Delaware Supreme Court Gives Deference To Directors in “C&J” Case, Attorneys Say

Stay current on changes and developments in corporate law with a wide variety of resources and tools.

By Michael Greene

Dec. 22 — According to practitioners, when the Delaware Supreme Court reversed the chancery court and issued a Dec. 19 ruling that clarified a board of directors duties under Revlon, the court showed that independent directors' decisions will receive great deference.

Practitioners told Bloomberg BNA that the Supreme Court's decision is in line with prior precedent: boards do not have to actively shop for higher offers when selling a company, and the fact that the transaction is a tax inversion will not change the scope of a board's duties.

Reversing the Chancery Court

In November, the Delaware Chancery Court issued a preliminary injunction preventing C&J Energy Services, Inc. from proceeding with its $2.86 billion merger with a unit of Nabors Industries Ltd., designed to lower its tax liability. In addition to issuing the injunction, the lower court blue-penciled a mandatory “go-shop” provision into the merger agreement.

The high court, however, overturned the chancery court's decision, finding that C&J Energy's directors didn't have to shop for other offers and ruling that shareholders should be allowed to vote to determine whether the terms of the deal are value-maximizing.

There's no “specific route that a board must follow when fulfilling its fiduciary duties, and an independent board is entitled to use its business judgment to decide to enter into a strategic transaction that promises great benefit, even when it creates certain risks,” Chief Justice Leo Strine Jr. wrote for the court.

Active Market Check OK

Jason M. Halper, a partner at Orrick, Herrington & Sutcliffe, LLP and co-chairman of his firm’s financial institutions litigation practice, told BBNA that one of the key takeaways from this decision is that in a sale of control situation, Revlon does not require an active market check.

He noted that the Supreme Court made clear that directors are required to provide an effective market check, which can be passive; in this case the board found that there was an effective market check because there was a five-month period where another bid could have emerged, the buyer had a “fiduciary out” and there was an informed board.


Halper also said that the high court was clearly troubled by the how the chancery court approached this case. The chancery court issued the injunction without a formal written opinion and blue-penciled a go-shop provision into the merger agreement.

The high court viewed the chancery court as having stripped one of the parties of a negotiated contractual right despite not finding evidence of wrongdoing by that party, he said.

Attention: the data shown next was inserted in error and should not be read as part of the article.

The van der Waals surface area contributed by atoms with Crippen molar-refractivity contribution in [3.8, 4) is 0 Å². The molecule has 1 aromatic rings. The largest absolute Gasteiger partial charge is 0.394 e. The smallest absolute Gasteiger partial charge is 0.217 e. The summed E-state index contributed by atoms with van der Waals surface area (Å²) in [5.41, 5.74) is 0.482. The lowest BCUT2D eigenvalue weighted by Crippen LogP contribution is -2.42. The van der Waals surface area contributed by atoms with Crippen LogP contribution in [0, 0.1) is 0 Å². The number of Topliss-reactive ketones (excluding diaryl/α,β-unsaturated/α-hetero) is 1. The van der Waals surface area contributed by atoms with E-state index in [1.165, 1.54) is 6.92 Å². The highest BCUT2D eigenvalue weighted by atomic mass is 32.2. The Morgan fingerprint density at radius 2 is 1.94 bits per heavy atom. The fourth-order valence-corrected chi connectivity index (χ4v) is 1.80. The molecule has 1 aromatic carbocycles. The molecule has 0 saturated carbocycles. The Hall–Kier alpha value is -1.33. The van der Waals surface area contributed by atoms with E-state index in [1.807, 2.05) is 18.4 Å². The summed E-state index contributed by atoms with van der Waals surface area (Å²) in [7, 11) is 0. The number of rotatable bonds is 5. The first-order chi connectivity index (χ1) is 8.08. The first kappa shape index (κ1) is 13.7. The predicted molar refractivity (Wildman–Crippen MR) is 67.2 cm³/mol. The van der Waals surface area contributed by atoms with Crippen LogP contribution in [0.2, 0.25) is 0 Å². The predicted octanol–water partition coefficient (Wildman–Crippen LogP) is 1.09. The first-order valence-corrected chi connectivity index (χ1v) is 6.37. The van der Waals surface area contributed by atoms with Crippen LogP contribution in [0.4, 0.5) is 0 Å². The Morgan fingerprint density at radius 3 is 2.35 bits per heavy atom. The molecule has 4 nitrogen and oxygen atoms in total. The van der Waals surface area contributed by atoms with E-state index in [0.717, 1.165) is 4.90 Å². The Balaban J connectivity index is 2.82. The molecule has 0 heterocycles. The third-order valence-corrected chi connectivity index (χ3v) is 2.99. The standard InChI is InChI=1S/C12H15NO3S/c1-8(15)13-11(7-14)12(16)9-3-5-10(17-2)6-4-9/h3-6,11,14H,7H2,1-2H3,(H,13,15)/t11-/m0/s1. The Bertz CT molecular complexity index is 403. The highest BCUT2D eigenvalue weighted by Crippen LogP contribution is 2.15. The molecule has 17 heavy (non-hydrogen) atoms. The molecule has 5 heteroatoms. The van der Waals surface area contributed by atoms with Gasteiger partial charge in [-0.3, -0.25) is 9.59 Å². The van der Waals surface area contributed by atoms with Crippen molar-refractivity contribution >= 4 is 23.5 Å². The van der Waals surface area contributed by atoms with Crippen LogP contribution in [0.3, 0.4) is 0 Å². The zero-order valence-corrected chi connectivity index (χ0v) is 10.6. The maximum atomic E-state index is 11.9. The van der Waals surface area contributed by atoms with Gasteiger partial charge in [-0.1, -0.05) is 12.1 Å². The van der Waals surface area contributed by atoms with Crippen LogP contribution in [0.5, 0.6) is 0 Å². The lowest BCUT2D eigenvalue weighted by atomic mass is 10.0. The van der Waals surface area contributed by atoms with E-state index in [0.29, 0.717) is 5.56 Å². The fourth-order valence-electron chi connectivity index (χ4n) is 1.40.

Edward M. McNally, a partner at Morris James, LLP, Wilmington, Del., told BBNA there are cases where the chancery court has approved parts of a transaction and ruled other parts invalid, and the supreme court has upheld those decisions. He said this case was much different, however, in that one of the parties of the instant transaction was not found to be involved in any wrongdoing.

Both Halper and McNally agreed that the supreme court found this re-writing of the contract to be unfair and inappropriate.

Not Surprising Ruling

According to McNally, the Supreme Sourt's ruling was not particularly surprising. Under Chief Justice Strine, the Delaware Supreme Court has given a lot of weight to the judgment of independent directors, he said.

He added that consistent with those opinions in the past year, independent directors and proper procedural protections will increase the ability of boards to have their decisions upheld.

The Supreme Court took pain to cite precedent in showing that Revlon never required the kind of active market check the lower court thought was necessary, said Halper. Particularly, the Supreme Court emphasized that Revlon, QVC and other cases like it arose in very different situations.

This case reaffirms that there are many ways boards can discharge their duties in selling a company, Morton Pierce, a partner at White & Case, LLP, told BBNA. He added that this principle has been consistent throughout Delaware case law.

Tax Inversions

The fact that the transaction at issue was a tax inversion may have been a reason the courts viewed this case differently, according to McNally. Accordingly, the lower court's decision may have been a byproduct of the unusual and novel factual setting, he said.

Halper noted that the Supreme Court fundamentally rejected the lower court's view that the board didn't realize that it was in sale situation, he said.

When asked about the effect this case could have on challenges to tax inversion transactions in the future, Halper said this case indicates, not surprisingly, that the tax advantages associated with an inversion are a legitimate business reason for a board to consider in pursuing a transaction.

The fact that it is a tax inversion deal will not make a difference in how the transaction is reviewed, McNally stated. Pierce echoed this sentiment, saying the same basic Revlon principle will apply to tax inversion deals.

To contact the reporter on this story: Michael Greene in Washington at

To contact the editor responsible for this story: Ryan Tuck at

The opinion is available at


Request Corporate on Bloomberg Law